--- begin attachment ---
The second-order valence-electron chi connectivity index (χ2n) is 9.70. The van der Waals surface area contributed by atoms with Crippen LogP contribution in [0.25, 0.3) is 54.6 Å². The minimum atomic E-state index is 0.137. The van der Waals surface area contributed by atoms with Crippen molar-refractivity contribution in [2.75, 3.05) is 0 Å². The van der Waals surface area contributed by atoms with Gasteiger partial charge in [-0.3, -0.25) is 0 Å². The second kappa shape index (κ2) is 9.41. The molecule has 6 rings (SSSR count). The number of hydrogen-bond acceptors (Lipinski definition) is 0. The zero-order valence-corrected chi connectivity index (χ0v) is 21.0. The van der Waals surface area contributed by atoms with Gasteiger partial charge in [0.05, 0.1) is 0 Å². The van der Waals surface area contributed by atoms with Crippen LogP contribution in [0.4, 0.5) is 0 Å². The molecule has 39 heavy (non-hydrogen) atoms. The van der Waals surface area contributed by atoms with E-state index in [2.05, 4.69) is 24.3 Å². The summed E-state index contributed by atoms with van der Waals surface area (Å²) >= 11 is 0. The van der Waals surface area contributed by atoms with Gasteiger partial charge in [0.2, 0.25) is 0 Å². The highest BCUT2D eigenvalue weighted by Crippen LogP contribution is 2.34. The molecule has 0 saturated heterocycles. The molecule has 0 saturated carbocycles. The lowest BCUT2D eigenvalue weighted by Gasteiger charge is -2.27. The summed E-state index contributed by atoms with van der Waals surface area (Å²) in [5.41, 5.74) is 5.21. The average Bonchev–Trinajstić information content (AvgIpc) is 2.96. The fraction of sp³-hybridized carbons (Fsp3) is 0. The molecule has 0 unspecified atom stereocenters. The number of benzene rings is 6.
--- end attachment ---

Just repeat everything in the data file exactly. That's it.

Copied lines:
The second-order valence-electron chi connectivity index (χ2n) is 9.70. The van der Waals surface area contributed by atoms with Crippen LogP contribution in [0.25, 0.3) is 54.6 Å². The minimum atomic E-state index is 0.137. The van der Waals surface area contributed by atoms with Crippen molar-refractivity contribution in [2.75, 3.05) is 0 Å². The van der Waals surface area contributed by atoms with Gasteiger partial charge in [-0.3, -0.25) is 0 Å². The second kappa shape index (κ2) is 9.41. The molecule has 6 rings (SSSR count). The number of hydrogen-bond acceptors (Lipinski definition) is 0. The zero-order valence-corrected chi connectivity index (χ0v) is 21.0. The van der Waals surface area contributed by atoms with Gasteiger partial charge in [0.05, 0.1) is 0 Å². The van der Waals surface area contributed by atoms with Crippen LogP contribution in [0.4, 0.5) is 0 Å². The molecule has 39 heavy (non-hydrogen) atoms. The van der Waals surface area contributed by atoms with E-state index in [2.05, 4.69) is 24.3 Å². The summed E-state index contributed by atoms with van der Waals surface area (Å²) >= 11 is 0. The van der Waals surface area contributed by atoms with Gasteiger partial charge in [0.2, 0.25) is 0 Å². The highest BCUT2D eigenvalue weighted by Crippen LogP contribution is 2.34. The molecule has 0 saturated heterocycles. The molecule has 0 saturated carbocycles. The lowest BCUT2D eigenvalue weighted by Gasteiger charge is -2.27. The summed E-state index contributed by atoms with van der Waals surface area (Å²) in [5.41, 5.74) is 5.21. The average Bonchev–Trinajstić information content (AvgIpc) is 2.96. The fraction of sp³-hybridized carbons (Fsp3) is 0. The molecule has 0 unspecified atom stereocenters. The number of benzene rings is 6.